Beneath the calculated and distracting farce that he created this week, Clive Palmer did what was expected of him — announced he would vote to abolish Australia’s high-profile emissions trading scheme, the biggest legislative reform of the Labor era.
Palmer had a weak hand that he needed to conceal. As a businessman being punished by a hefty carbon tax bill and as a politician elected on a platform to abolish the carbon tax, Palmer had limited options. He is giving Tony Abbott the victory, above all, that Abbott had to have.
Unless he changes his mind and abandons the position he took this week, Palmer will sweep Labor’s ETS from the statute books in one of the great historical reversals of the past half century, the most recent parallel being Labor’s abolition of John Howard’s Work Choices scheme.
Once abolished, resurrection of an emissions trading scheme for Australia will be a long, hard, bitter road.
Palmer’s decision significantly strengthens the Prime Minister’s hand against Labor at the next election.
It is one thing for Labor to argue for the status quo. It is a much harder call for Labor to campaign at the 2016 election for a mandate to resurrect a carbon pricing scheme, a position that contradicts its cost-of-living campaign and misjudges the extent to which its ineptitude in office has turned opinion against carbon pricing schemes.
This is exactly the sort of campaign that Abbott wants. Abolition of the ETS will confront Labor with a strategic choice: does it continue to preference an ETS policy as a defining issue with the potential to damage Labor at a third successive election following the experiences of 2010 and 2013?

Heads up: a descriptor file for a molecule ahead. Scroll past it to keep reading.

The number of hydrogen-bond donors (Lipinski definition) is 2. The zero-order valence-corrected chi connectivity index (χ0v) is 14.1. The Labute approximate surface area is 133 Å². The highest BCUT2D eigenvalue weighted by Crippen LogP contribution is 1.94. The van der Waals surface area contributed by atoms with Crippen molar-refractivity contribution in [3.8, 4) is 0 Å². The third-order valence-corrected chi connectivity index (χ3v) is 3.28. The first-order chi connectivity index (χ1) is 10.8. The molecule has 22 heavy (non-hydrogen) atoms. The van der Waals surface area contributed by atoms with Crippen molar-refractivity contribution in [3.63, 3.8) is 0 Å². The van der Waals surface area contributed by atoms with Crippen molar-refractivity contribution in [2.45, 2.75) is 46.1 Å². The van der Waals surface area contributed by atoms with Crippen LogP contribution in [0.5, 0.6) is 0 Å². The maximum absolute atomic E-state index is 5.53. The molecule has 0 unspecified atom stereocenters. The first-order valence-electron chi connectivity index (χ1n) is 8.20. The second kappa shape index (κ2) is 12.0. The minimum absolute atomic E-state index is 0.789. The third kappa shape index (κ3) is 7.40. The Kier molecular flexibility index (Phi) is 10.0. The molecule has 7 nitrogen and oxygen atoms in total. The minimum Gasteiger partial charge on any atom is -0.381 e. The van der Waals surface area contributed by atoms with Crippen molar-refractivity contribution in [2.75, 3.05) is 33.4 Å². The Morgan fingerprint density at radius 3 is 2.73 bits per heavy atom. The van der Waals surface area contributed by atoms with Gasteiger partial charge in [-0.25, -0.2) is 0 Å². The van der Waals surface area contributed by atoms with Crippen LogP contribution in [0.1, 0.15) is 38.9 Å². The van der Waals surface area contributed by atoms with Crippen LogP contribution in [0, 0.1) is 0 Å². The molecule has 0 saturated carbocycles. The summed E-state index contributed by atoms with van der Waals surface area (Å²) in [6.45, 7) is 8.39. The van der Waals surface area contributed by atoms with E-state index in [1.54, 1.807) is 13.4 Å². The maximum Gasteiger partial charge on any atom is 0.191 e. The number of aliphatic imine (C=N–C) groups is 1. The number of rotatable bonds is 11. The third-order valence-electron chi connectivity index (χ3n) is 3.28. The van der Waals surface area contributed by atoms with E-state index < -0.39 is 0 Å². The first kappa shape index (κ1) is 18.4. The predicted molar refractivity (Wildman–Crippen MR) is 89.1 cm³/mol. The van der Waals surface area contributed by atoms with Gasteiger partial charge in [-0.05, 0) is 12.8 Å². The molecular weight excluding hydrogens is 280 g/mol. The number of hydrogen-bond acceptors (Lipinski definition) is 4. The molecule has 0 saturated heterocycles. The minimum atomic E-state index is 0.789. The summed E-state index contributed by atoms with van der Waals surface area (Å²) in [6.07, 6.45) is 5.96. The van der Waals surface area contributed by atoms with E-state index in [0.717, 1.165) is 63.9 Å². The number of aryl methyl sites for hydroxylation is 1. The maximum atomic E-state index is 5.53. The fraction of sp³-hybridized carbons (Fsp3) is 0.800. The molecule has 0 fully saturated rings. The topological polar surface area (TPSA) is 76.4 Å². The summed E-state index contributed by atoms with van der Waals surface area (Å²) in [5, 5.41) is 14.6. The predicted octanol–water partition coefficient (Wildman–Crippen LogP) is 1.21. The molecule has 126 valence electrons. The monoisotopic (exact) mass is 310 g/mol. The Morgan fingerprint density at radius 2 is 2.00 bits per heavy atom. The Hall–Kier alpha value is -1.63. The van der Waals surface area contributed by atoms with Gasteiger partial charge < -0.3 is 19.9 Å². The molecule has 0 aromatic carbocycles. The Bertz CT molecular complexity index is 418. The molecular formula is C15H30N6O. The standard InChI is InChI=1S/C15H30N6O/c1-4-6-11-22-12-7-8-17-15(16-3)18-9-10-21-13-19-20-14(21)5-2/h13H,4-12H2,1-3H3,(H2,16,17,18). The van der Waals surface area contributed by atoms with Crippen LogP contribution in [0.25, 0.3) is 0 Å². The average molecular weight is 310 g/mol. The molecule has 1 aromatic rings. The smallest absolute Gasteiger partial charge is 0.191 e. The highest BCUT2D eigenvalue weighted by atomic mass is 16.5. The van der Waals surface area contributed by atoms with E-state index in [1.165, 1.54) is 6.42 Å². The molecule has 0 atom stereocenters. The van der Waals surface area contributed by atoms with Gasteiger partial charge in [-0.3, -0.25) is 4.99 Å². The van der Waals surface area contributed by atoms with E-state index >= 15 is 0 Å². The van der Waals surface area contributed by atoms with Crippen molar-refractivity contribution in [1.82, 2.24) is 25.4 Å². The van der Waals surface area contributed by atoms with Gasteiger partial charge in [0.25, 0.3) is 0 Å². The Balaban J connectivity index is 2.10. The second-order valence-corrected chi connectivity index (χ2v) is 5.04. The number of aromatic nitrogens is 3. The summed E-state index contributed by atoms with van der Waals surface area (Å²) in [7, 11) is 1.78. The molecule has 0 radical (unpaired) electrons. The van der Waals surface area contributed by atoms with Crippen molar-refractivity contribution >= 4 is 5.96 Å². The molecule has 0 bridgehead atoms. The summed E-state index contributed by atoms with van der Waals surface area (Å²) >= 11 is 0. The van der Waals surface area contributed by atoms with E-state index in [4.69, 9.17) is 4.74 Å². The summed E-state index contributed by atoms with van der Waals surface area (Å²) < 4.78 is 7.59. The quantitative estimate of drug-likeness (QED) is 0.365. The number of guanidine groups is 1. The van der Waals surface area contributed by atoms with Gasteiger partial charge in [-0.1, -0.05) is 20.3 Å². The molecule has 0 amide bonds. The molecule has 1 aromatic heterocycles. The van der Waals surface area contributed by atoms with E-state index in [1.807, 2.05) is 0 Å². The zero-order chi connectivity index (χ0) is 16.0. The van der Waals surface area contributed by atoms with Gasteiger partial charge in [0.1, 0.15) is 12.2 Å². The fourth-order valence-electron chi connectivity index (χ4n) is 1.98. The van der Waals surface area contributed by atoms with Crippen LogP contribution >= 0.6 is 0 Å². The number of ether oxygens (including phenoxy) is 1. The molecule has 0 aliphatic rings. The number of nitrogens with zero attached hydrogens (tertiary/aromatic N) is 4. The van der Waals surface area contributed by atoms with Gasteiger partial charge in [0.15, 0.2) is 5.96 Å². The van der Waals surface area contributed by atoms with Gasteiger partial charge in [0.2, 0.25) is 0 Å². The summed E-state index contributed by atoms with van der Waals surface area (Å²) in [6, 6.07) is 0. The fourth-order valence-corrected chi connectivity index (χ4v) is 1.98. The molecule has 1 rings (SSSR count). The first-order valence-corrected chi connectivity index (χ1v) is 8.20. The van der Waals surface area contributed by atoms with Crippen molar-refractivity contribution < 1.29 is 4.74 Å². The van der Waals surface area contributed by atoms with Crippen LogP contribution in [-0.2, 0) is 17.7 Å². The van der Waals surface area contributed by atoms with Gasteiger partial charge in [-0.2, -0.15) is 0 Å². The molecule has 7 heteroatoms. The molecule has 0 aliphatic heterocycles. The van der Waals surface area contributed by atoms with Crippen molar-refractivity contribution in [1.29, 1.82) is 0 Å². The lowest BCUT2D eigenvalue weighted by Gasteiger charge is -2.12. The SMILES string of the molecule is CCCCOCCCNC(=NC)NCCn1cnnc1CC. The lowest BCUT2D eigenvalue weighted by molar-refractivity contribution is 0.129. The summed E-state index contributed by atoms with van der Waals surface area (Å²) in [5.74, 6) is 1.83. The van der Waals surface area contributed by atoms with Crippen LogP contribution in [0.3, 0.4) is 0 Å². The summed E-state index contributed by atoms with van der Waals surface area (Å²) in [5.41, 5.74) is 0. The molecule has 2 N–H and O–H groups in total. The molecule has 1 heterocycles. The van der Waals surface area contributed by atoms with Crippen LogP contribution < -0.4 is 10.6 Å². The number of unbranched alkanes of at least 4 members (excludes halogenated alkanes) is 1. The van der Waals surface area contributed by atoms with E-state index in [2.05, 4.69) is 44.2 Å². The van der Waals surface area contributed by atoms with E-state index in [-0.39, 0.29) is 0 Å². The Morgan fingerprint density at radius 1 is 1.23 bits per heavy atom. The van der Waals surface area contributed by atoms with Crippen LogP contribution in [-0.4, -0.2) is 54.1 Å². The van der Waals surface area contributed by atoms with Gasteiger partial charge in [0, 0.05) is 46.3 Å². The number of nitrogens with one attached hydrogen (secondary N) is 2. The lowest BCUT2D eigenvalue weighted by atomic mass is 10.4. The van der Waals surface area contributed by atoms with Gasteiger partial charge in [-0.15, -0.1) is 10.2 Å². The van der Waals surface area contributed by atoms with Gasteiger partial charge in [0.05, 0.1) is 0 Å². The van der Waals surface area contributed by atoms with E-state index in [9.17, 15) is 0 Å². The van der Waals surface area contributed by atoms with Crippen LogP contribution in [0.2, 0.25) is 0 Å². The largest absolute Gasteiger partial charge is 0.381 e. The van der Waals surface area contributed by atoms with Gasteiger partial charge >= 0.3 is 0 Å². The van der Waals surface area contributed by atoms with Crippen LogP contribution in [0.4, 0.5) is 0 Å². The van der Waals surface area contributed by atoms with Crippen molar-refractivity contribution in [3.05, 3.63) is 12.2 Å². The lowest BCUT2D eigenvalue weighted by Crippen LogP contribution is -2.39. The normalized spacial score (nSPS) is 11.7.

Palmer’s proposal to move an amendment to create a new ETS with a carbon price of zero coming into effect at some unknown time when Australia’s main trading partners establish such a scheme is a grand hoax.
The purpose was to fool people into thinking he is an enthusiast for action. A surprising number of people were keen to be fooled.
Provided this remains an unconditional amendment — as Palmer says — then it has no leverage. Abbott will not support it. He has no reason to support it. Indeed, it would be sign of serious weakness.
The hoax ETS amendment, therefore, faces certain defeat. But Palmer will be happy that his purpose is achieved. Much of the Thursday morning coverage took him seriously and even elevated him to quasi-heroic status.
This is about self-interest, not the national interest. Palmer is freed from a carbon tax bill likely to be about $6 million annually. He tells the anti-carbon tax brigade that he is keeping his word. He teams up with Al Gore to generate the optics of a climate change activist. He tells the ABC’s Tony Jones that he has changed his mind on climate change because he is concerned “about the wellbeing of the Australian people”.